Arnold W. Brunner had a background as a watercolorist and was a skilled draftsman.    The façade of No. 144 West 14th Street reaped the rewards of his training with exquisite detailing.
Brunner added cartouches flanked by delicate palm fronds between each pilaster -- photo by Alice Lum

Two years after its completion, Buttenwieser sold the building to Frederick Hill Meserve, executive director of the Deering Milliken Company.  Meserve passed the deed on to his uncle, Seth M. Milliken in 1899 and the family would hold at least a partial interest in the property until the middle of the 20th century.

No. 144 filled with a variety of tenants.   R. H. Macy & Company established a factory here in 1898 with two departments; one for manufacturing American flags and the other for “ladies silk waist and silk underwear.”   Silverman Brothers produced suspenders here and a variety of silver and jewelry concerns moved in as well.

Not intended to be a dreary factory building, it was covered by the architects with classical ornamentation -- photo by Alice Lum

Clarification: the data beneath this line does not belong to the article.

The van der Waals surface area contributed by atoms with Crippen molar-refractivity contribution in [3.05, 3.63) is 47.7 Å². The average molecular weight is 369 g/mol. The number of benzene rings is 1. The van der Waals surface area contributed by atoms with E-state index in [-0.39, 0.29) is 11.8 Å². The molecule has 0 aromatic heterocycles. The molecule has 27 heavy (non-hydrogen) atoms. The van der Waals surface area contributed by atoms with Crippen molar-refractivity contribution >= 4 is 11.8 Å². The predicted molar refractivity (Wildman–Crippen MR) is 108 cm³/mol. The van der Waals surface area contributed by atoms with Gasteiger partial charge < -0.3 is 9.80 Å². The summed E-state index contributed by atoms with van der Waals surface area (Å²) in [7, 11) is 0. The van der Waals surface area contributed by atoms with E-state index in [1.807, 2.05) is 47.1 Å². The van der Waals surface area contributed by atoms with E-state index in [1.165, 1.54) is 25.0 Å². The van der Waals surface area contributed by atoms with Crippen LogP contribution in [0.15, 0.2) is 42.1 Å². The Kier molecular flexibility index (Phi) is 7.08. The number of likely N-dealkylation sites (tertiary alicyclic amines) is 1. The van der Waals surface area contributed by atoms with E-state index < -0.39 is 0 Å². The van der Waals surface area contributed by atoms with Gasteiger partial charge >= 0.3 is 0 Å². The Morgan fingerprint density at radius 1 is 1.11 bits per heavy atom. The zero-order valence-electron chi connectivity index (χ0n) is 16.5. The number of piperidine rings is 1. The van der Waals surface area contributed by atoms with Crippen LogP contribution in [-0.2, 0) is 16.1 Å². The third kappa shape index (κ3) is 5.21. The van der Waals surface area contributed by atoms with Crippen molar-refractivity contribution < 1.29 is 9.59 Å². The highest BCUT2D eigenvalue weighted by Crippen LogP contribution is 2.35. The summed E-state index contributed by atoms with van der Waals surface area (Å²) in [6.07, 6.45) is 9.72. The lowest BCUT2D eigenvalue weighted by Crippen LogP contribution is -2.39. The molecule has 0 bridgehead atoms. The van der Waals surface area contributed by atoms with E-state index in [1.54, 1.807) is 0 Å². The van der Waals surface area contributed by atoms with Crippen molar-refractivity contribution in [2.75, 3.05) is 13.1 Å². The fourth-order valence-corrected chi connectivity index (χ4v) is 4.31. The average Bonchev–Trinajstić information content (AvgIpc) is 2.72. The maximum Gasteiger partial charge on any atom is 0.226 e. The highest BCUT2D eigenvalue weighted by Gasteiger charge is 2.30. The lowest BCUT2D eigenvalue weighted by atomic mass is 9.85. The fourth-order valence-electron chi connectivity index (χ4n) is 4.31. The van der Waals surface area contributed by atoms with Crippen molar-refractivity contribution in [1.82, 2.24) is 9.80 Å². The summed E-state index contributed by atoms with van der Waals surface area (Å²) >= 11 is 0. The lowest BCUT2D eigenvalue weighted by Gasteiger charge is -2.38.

Stern Brothers silver company (not to be confused with the Stern Brothers dry goods firm) moved in, and Graff, Washbourne & Dunn were silversmiths here for half a century before being bought out by Gorham Silver in 1961.  Lenox Silver Corporation and the electro-plating company of Cohen-Epner were tenants. 

But the building was not home merely to factories and jewelry makers.

The large, open floor plan made a perfect location for Karmel Brook’s bicycle academy.  As early as 1897 Brooks had opened his indoor academy here, and pupils were instructed on an oval track.  Bicycle racks lined the walls and all was going smoothly for Brook’s enterprise—until Mary L. Smith walked in the door.

The 45-year old Mrs. Smith felt it was high time to learn to ride a bike.   After her third lesson, on March 17, 1897, she felt she was proficient enough to negotiate the track unassisted.  After her second lap she veered into a bicycle rack and broke her right shoulder.  The doctor bill amounted to $138 and Mary Smith sued Brook for $7,500 insisting she would never use her arm again.